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Image quality of Tamron 80-210 f/3.8-4, 70-210 f/3.8-4, and 70-210 f/3.5 SP?

H. Wu , Dec 13, 2004; 10:28 a.m.

I'm thinking about a zoom tele lens for landscape and possibly for portrait. I guess I can live with manual focus to save some money. There are 3 Tamron lenses (used, with adapt-all mount) that look promising: 80-210 f/3.8-4 70-210 f/3.8-4 70-210 f/3.5 SP

Does anyone have experience with these lenses? How good is the image quality of each one of them? How do they compare to Canon 75-300 f/4-5.6? Btw, my budget is $200. Thank you.

Responses


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Paul - , Dec 13, 2004; 11:18 a.m.

Do the lenses come with, or do you have, the Tamron Adaptall mount for EOS? The adapters are very rare, and expensive (I've seen them go for $100) when used ones occasionally pop up.

Some people have used an Adaptall-M42 adapter plus added an M42-EOS adapter to mount Adaptall lenses on Canon bodies.

Mark Houlder , Dec 13, 2004; 11:32 a.m.

i have used the 70-210 3.8/4 and have the 70-210/3.5; i've used them both on manual bodies only.

the variable aperture version is two-touch, and is very sharp with good contrast. it also focuses down to about 15cm (or somesuch very close distance), up to 1:2 lifesize. 58mm filter size.

i haven't actually used the 3.5 yet; i bought it because i prefer one-touch for this range, and the fixed aperture appealed to me. it's slightly shorter but fatter than the 3.8/4, and doesn't focus as close (down to 1:4 if i remember correctly). 62mm filter size.

both models have integrated lens hoods (of different designs) and handle well. as i say i haven't got any shots with the 3.5 yet, though i've heard it's just as sharp as the 3.8/4 but with less nice bokeh, if that matters to you.

incidentally the 35-80 2.8/3.8 is also very good, and also focuses down to 1:2.5 IIRC

Rob Murray , Dec 13, 2004; 06:04 p.m.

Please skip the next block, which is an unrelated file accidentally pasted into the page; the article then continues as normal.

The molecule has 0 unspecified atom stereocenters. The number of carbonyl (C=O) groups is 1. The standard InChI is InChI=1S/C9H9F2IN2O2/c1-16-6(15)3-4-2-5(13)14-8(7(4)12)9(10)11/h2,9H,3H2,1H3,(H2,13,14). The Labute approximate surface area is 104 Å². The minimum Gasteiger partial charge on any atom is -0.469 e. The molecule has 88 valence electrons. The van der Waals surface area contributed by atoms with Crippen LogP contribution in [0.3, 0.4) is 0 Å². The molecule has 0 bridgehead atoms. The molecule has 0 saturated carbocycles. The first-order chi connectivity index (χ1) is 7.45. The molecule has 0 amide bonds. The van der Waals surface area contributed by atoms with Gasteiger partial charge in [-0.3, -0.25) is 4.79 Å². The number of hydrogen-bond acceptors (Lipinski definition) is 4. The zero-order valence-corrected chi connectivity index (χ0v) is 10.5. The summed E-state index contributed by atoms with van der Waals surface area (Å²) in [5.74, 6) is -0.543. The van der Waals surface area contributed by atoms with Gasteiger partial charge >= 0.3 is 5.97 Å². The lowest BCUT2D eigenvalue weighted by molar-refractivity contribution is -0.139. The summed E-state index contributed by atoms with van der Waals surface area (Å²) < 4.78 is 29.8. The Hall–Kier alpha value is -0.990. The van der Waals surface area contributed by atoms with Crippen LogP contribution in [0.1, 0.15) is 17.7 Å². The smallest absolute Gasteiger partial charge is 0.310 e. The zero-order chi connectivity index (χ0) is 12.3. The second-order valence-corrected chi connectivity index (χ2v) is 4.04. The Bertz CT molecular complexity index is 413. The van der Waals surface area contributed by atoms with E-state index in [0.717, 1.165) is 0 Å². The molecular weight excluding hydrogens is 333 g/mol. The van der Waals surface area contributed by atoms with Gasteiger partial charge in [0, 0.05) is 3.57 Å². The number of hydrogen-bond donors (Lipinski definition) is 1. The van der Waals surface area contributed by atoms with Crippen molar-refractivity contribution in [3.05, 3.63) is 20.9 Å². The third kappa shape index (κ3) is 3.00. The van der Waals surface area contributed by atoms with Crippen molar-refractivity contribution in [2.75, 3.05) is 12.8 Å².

Unless you have the very expensive discontinue Tamron adapter for EOS, no sense trying to use the lenses...The 100-300 USM or the 75-300 USM will do fine for you with out the hassles of trying to stick a manual focus lens on an EOS body.

Andrew Robertson , Dec 13, 2004; 07:25 p.m.

REALLY scraping the bottom of the barrel, eh?

Why not get an inexpensive, quality Canon lens? The Canon 50mm f/1.8 II and you are a perfect match. It's only $70.

Ryan Joseph , Dec 13, 2004; 09:39 p.m.

Andrew,

How will a 50 help Wu. He is looking for a TELEPHOTO lens. Wu, the Canon 80-200 F4.5-4.5 zooms are a very good value for the money, and are small and light. At the short end they are very sharp (and slow) so backround blur would be a problem. On the long end if you stop down to F11 you will get great pictures. As always, tripods help IMMENSLY with these types of lenses.

Mark Houlder , Dec 13, 2004; 09:58 p.m.

btw for my recently purchased 70-210/3.5, used price, mint and boxed, was GBP 60 + p&p. the vari-aperture model goes for quite a bit less.

Andrew Robertson , Dec 13, 2004; 10:25 p.m.

A fixed prime would help Wu a LOT if he doesn't already own one.

H. Wu , Dec 14, 2004; 02:07 a.m.

Thanks all for your suggestions. Actually I do have a 50 f/1.8 (beside the 28-80 kit lens), and really love it...

I was asking about these Tamrons because I saw them on B&H catelog, which fell into my budget. As a beginner and definitely an amateur later, it's hard for me to justify a bigger budget, particularly for a tele, which I probably don't use that much...

From the review on this site, Canon 80-200 sounds pretty bad (as good as my kit lens, I guess). How does it really compare to a 75-300 in terms of image quality? The latter (non-IS) is still within my budget.

Andrew Robertson , Dec 14, 2004; 10:48 p.m.

I haven't used the 75-300 or 90-300 lenses, but I have owned the 100-300 USM and it's a decent lens. It isn't really too much more than the 75-300, and is a whole lot nicer to use.

Otherwise get the EF 135mm f/2.8 SF lens. I recently sold my 70-200 f/4L because I used the 135 f/2.8 instead 97% of the time. It really is an absolute gem, and shouldn't be left out of consideration.


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